Week 7 Report Card: Detroit Lions


Much for the Lions’ coaching staff to take a look at this week after a dismal performace at home against the Falcons.  Let’s get to it.

Quarterbacks: D-

Is it just me or has Matthew Stafford looked genuinely disinterested the last two games?  I understand that there’s off days, but from their failed two-minute offense last week to the multiple lazy throws against Atlanta, I’m wondering if Stafford has that competitive edge that’s required of an elite quarterback week in and week out.  He threw under 50% accuracy, and his only touchdown pass came to Calvin Johnson, who, after the catch, did all the work himself.  With his health currently in question against the Broncos, a QB switch might be a good change of pace before reinserting him after the bye-week.

Running Backs: B+

Hey, this was much more than we were expecting with Jahvid Best sidelined with a concussion.  As I noted in an earlier post, Maurice Morris and Keiland Williams averaged 5.3 yards per carry together for nearly 100 yards.  They didn’t do much in the screen game, which the Lions have come to lean on in the past games, but they were adquate fill-ins for the week.

Receivers: C-

A lot of this is a product of Stafford’s sub-par play, but eventually something’s got to give; Megatron can’t do it all.  Calvin Johnson, of course, was on his game yet again hauling in five catches for 100+ and a touchdown (and one missed slam-dunk).  But Nate Burleson and Titus Young failed to make an impact again.  Brandon Pettigrew, by his own standards had a poor game as well.  These guys aren’t taking advantage of Johnson’s double and triple coverages.

Offensive Line: B+

Like the running corps, I was surprised at the production of the line despite low expectations.  Aside from the first drive where two sacks were allowed (only one more after that), I thought they gave Stafford more than enough time on most plays to stand in the pocket.  Additionally, this was probably the best run-blocking game this group has had all year.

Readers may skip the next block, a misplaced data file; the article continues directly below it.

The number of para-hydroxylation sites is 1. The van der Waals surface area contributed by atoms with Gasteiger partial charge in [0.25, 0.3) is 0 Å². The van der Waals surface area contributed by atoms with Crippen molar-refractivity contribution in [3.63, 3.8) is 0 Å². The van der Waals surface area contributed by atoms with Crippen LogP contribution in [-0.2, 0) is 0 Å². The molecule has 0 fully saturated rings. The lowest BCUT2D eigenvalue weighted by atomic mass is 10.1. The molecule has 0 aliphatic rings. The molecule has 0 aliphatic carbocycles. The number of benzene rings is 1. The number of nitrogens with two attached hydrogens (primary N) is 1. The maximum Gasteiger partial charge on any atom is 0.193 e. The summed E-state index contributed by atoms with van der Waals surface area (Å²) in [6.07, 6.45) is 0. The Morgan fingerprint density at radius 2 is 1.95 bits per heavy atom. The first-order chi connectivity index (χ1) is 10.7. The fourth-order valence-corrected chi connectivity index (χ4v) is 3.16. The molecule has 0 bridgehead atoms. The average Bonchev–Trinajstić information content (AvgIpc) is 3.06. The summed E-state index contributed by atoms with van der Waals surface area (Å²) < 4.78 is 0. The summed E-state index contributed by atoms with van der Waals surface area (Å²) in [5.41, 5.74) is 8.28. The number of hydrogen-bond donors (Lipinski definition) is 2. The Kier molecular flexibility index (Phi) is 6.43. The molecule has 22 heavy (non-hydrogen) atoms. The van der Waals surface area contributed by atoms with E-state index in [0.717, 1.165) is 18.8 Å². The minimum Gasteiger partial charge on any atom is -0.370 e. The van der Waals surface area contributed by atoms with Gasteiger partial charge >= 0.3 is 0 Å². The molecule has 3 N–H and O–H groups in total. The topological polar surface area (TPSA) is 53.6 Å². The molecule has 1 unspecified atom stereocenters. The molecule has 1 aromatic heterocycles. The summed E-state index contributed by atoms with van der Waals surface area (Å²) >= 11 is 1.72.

Defensive Line: B-

Once again, they fell short in terms of numbers, but even though the sack count was relatively low (just three), they

caused Matt Ryan to throw earlier than he would have liked.  Ryan is usually a very accurate quarterback and against the Lions he missed 14 throws and was picked twice.

Linebackers: B+

They did their job.  Take away Michael Turner’s 50 yard run, and he managed 26 carries for only 72 yards, or,

2.8 yards per carry.  DeAndre Levy had a game-high 11 tackles and Stephen Tulloch had some nice plays sniffing out the runner in the backfield.  The only real concern is the production of tight end Tony Gonzalez, who was covered by linebackers the majority of the game.  But hey, it’s Tony Gonzalez.  Only one person (immortal) in the history of the NFL has caught more passes than him.

Defensive Backs: A-

Just like the line backers, this group really did their job against a dangerous pass attack.  Aside from the two interceptions from the backs, Aaron Berry became a relevant name with some fantastic man coverage and Louis Delmas looked like the second-round draft pick we all expected, hitting hard. You can’t really even put the blame of Roddy White’s touchdown grab on the D-backs because of how perfect the pass was.  It uncatchable, even for White. Sort of.

Special Teams: D

They didn’t kill the Lions, but they were just all around sloppy Sunday.  Stefan Logan had two fumbles, one of which was lost.  Hanson hit his field goals and Donahue punted well enough, but there was no spark from this unit.  Coverage, again, was only decent enough.  I think the Lions will need a big play, perhaps a 50 or so yard kick return, next week for that little extra that could push them over the edge.

Coaching: D

Coaching is a very easy aspect to criticize after a loss, but this one puzzled me as much as last week’s.  What I’m gathering from the offensive play schemes and calls are that, as of now, Calvin Johnson is the only viable threat on offense.  Yet it takes them several series, or even quarters, to get him involved.  Even more curious is that the Lions coaching staff were well aware of how poor of a pass defense the Falcons have, yet they were more dedicated to the run game than when Jahvid Best is in the lineup!  I don’t know if Jim Schwartz has to become more involved as an offensive coordinator (as a former defensive coordinator, I don’t know how well this would work out) to get something out of this unit that Scott Linehan hasn’t, but something’s got to change, especially in how they approach the game in the first two quarters.  Can’t keep relying on heroic comebacks anymore.

You can look at the Colts this year and see how far they have fallen and wonder “Is Peyton Manning that important to that team?”  Well after their winless start, that answer is most definitely yes.  The importance of a team’s quarterback is only reinforced by Stafford’s poor play against the Falcons.  He was surrounded by adequate or above average play from the rest of the team, but they couldn’t come away with the win.  Put simply: if Stafford succeeds, the Lions succeed.